Through Twitter accounts like @ResearchBTS, Santero has been able to cross paths and become friends with people all over the world, all because of their shared love of one band. This is what makes the BTS ARMY more than just a usual fandom.

“Not only are they incredible performers, but their music is so meaningful and has resonated with a lot of people from every part of the world,” Santero said.

“They are further proof that language does not
have to be a barrier and that music has the
ability to unite us.”

Nicole Santero

Another popular K-Pop boy band is Neo Culture Technology or NCT for short. This group features 10 members, which is huge for a boy band. It also provides more boys for the fans to become obsessed with and to form gooey crushes on.

Photo By: one prouduction

NCT is Akindebe’s favorite band.  She can remember the exact day that she became a K-Pop fan: when NCT released their song “Touch” in 2018. K-Pop music has defined her high school experience and is even affecting her future plans.

“K-Pop has inspired me to focus on East Asian Studies in college and strive to know at least Japanese, Korean, and Chinese before I turn 30,” Akindebe said.

K-Pop is genre bending, and that’s one of Akindebe’s favorite aspects. She loves how the style and trends of the music is always changing. 

“Right now, disco funky music is popular with beats mimicking the ‘70s,” Akindebe said. “K-Pop also borrows from outside influences like hip hop and R&B.”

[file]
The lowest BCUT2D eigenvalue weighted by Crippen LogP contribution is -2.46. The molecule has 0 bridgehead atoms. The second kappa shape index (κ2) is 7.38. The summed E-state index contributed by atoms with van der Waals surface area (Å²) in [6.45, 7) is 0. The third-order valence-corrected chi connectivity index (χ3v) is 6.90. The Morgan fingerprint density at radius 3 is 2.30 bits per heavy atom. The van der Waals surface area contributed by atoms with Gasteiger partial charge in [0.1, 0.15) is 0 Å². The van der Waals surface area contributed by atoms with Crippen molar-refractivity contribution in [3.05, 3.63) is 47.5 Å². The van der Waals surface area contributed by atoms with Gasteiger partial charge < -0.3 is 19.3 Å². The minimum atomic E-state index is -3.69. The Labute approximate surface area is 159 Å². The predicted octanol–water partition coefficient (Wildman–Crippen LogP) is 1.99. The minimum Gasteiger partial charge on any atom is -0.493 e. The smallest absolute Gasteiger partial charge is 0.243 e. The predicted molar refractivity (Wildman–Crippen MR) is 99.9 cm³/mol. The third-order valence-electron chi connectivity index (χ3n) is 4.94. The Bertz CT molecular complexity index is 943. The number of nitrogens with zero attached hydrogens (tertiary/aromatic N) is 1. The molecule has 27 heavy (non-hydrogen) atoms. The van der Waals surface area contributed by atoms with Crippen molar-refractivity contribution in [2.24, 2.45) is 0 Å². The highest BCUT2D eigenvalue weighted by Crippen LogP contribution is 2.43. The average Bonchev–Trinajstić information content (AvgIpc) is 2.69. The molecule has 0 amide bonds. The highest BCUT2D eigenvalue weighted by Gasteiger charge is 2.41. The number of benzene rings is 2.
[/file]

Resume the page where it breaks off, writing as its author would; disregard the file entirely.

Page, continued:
Sarah Wirt is a senior at the University of California in Santa Cruz. She attended high school in Missouri but moved to California for school in 2017. There is a huge following in the Bay Area, and this is when she began to be a K-Pop fan.

“So many here love and are drawn to it, especially being so close to the Bay Area,” Wirt said. “Once I had been shown some videos of BTS my first year of college, I was hooked.”

Wirt’s favorite groups not only include BTS, and also Blackpink, an all-female group with four members. While there are some similarities between Blackpink and groups like Little Mix and Fifth Harmony, Blackpink is on a whole different level. The power group holds four of the top ten spots of the most viewed YouTube videos in the first 24 hours of release.

photo by: YG Entertainment

With K-Pop, Wirt believes it’s very black and white: You’re either super into it or you don’t even give it a chance.

“Of course I was aware of K-Pop in high school, but because of where I lived, not one person I associated with ever listened to the genre so I had never even heard any of it before,” Wirt said. “But once I gave it a chance here in California, I really admired and appreciated it for the art that it is. Once you’re educated on K-Pop as a whole, its cultural impact, and just how talented these human beings are you become a stan.” For K-Pop fans, the rich culture is why these groups have garnered such a massive following. It’s almost political. You either love K-Pop or hate it. You get the culture and the fandom or you don’t. There are no casual K-Pop fans. There are only obsessives or so-to-be obsessives, ensuring the K-Pop tsunami won’t retreat any time soon.